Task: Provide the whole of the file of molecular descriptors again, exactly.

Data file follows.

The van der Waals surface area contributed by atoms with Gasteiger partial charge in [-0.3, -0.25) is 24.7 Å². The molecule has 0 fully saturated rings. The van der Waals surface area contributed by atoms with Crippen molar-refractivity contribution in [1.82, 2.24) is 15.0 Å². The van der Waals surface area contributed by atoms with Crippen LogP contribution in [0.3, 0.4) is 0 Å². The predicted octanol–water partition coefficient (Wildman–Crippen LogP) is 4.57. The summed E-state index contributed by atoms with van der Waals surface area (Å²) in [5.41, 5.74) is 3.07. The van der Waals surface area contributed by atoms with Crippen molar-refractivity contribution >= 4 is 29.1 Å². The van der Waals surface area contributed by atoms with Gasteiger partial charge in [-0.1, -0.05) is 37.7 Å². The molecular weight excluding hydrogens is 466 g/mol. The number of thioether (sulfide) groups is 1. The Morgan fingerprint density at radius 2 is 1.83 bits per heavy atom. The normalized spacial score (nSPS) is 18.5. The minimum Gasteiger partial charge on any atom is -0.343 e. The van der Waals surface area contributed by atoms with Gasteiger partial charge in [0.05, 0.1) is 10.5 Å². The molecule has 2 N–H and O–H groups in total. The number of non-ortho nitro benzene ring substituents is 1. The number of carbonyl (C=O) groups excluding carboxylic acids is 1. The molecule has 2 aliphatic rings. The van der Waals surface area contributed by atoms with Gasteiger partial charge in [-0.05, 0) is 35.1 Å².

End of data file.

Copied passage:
The van der Waals surface area contributed by atoms with Gasteiger partial charge in [-0.3, -0.25) is 24.7 Å². The molecule has 0 fully saturated rings. The van der Waals surface area contributed by atoms with Crippen molar-refractivity contribution in [1.82, 2.24) is 15.0 Å². The van der Waals surface area contributed by atoms with Crippen LogP contribution in [0.3, 0.4) is 0 Å². The predicted octanol–water partition coefficient (Wildman–Crippen LogP) is 4.57. The summed E-state index contributed by atoms with van der Waals surface area (Å²) in [5.41, 5.74) is 3.07. The van der Waals surface area contributed by atoms with Crippen molar-refractivity contribution >= 4 is 29.1 Å². The van der Waals surface area contributed by atoms with Gasteiger partial charge in [-0.1, -0.05) is 37.7 Å². The molecular weight excluding hydrogens is 466 g/mol. The number of thioether (sulfide) groups is 1. The Morgan fingerprint density at radius 2 is 1.83 bits per heavy atom. The normalized spacial score (nSPS) is 18.5. The minimum Gasteiger partial charge on any atom is -0.343 e. The van der Waals surface area contributed by atoms with Gasteiger partial charge in [0.05, 0.1) is 10.5 Å². The molecule has 2 N–H and O–H groups in total. The number of non-ortho nitro benzene ring substituents is 1. The number of carbonyl (C=O) groups excluding carboxylic acids is 1. The molecule has 2 aliphatic rings. The van der Waals surface area contributed by atoms with Gasteiger partial charge in [-0.05, 0) is 35.1 Å².